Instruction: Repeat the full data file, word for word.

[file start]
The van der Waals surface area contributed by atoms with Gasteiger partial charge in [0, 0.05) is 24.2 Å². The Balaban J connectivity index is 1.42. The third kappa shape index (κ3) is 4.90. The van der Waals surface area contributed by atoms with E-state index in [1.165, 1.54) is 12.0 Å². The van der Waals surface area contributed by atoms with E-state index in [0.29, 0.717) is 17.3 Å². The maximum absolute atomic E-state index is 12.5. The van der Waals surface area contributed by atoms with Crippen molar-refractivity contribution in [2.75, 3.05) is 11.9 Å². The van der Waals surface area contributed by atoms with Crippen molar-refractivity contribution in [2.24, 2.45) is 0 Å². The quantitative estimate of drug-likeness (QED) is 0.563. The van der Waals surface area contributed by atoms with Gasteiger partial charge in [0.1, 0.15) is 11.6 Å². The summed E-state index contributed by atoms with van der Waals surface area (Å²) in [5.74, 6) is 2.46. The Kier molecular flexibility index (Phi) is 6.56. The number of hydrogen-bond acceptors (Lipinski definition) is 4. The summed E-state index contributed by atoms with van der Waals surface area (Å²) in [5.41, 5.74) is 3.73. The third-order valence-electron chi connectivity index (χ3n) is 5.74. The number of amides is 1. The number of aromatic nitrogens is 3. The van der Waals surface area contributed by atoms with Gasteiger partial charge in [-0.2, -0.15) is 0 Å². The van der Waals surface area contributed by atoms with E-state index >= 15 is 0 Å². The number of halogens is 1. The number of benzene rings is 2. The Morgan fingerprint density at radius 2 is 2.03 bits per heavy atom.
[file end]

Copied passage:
The van der Waals surface area contributed by atoms with Gasteiger partial charge in [0, 0.05) is 24.2 Å². The Balaban J connectivity index is 1.42. The third kappa shape index (κ3) is 4.90. The van der Waals surface area contributed by atoms with E-state index in [1.165, 1.54) is 12.0 Å². The van der Waals surface area contributed by atoms with E-state index in [0.29, 0.717) is 17.3 Å². The maximum absolute atomic E-state index is 12.5. The van der Waals surface area contributed by atoms with Crippen molar-refractivity contribution in [2.75, 3.05) is 11.9 Å². The van der Waals surface area contributed by atoms with Crippen molar-refractivity contribution in [2.24, 2.45) is 0 Å². The quantitative estimate of drug-likeness (QED) is 0.563. The van der Waals surface area contributed by atoms with Gasteiger partial charge in [0.1, 0.15) is 11.6 Å². The summed E-state index contributed by atoms with van der Waals surface area (Å²) in [5.74, 6) is 2.46. The Kier molecular flexibility index (Phi) is 6.56. The number of hydrogen-bond acceptors (Lipinski definition) is 4. The summed E-state index contributed by atoms with van der Waals surface area (Å²) in [5.41, 5.74) is 3.73. The third-order valence-electron chi connectivity index (χ3n) is 5.74. The number of amides is 1. The number of aromatic nitrogens is 3. The van der Waals surface area contributed by atoms with Gasteiger partial charge in [-0.2, -0.15) is 0 Å². The van der Waals surface area contributed by atoms with E-state index >= 15 is 0 Å². The number of halogens is 1. The number of benzene rings is 2. The Morgan fingerprint density at radius 2 is 2.03 bits per heavy atom.